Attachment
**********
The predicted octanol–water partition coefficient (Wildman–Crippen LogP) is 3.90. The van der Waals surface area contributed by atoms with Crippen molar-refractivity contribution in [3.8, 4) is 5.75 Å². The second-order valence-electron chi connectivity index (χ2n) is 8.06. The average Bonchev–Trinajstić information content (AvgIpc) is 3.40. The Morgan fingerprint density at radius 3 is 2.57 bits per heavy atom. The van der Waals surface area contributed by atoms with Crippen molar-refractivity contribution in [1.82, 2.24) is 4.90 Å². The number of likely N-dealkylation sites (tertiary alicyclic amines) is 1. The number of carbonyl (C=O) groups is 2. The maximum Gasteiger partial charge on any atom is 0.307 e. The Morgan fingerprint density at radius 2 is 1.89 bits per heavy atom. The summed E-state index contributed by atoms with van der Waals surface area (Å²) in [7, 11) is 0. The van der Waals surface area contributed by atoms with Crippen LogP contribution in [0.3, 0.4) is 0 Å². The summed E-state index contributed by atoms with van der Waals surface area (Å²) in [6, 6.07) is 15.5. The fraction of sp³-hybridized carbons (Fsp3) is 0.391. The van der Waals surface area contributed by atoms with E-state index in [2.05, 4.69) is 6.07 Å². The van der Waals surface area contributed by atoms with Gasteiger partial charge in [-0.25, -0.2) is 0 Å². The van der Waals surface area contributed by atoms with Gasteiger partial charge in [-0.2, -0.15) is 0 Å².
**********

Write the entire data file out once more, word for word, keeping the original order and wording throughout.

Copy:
The predicted octanol–water partition coefficient (Wildman–Crippen LogP) is 3.90. The van der Waals surface area contributed by atoms with Crippen molar-refractivity contribution in [3.8, 4) is 5.75 Å². The second-order valence-electron chi connectivity index (χ2n) is 8.06. The average Bonchev–Trinajstić information content (AvgIpc) is 3.40. The Morgan fingerprint density at radius 3 is 2.57 bits per heavy atom. The van der Waals surface area contributed by atoms with Crippen molar-refractivity contribution in [1.82, 2.24) is 4.90 Å². The number of likely N-dealkylation sites (tertiary alicyclic amines) is 1. The number of carbonyl (C=O) groups is 2. The maximum Gasteiger partial charge on any atom is 0.307 e. The Morgan fingerprint density at radius 2 is 1.89 bits per heavy atom. The summed E-state index contributed by atoms with van der Waals surface area (Å²) in [7, 11) is 0. The van der Waals surface area contributed by atoms with Crippen LogP contribution in [0.3, 0.4) is 0 Å². The summed E-state index contributed by atoms with van der Waals surface area (Å²) in [6, 6.07) is 15.5. The fraction of sp³-hybridized carbons (Fsp3) is 0.391. The van der Waals surface area contributed by atoms with E-state index in [2.05, 4.69) is 6.07 Å². The van der Waals surface area contributed by atoms with Gasteiger partial charge in [-0.25, -0.2) is 0 Å². The van der Waals surface area contributed by atoms with Gasteiger partial charge in [-0.2, -0.15) is 0 Å².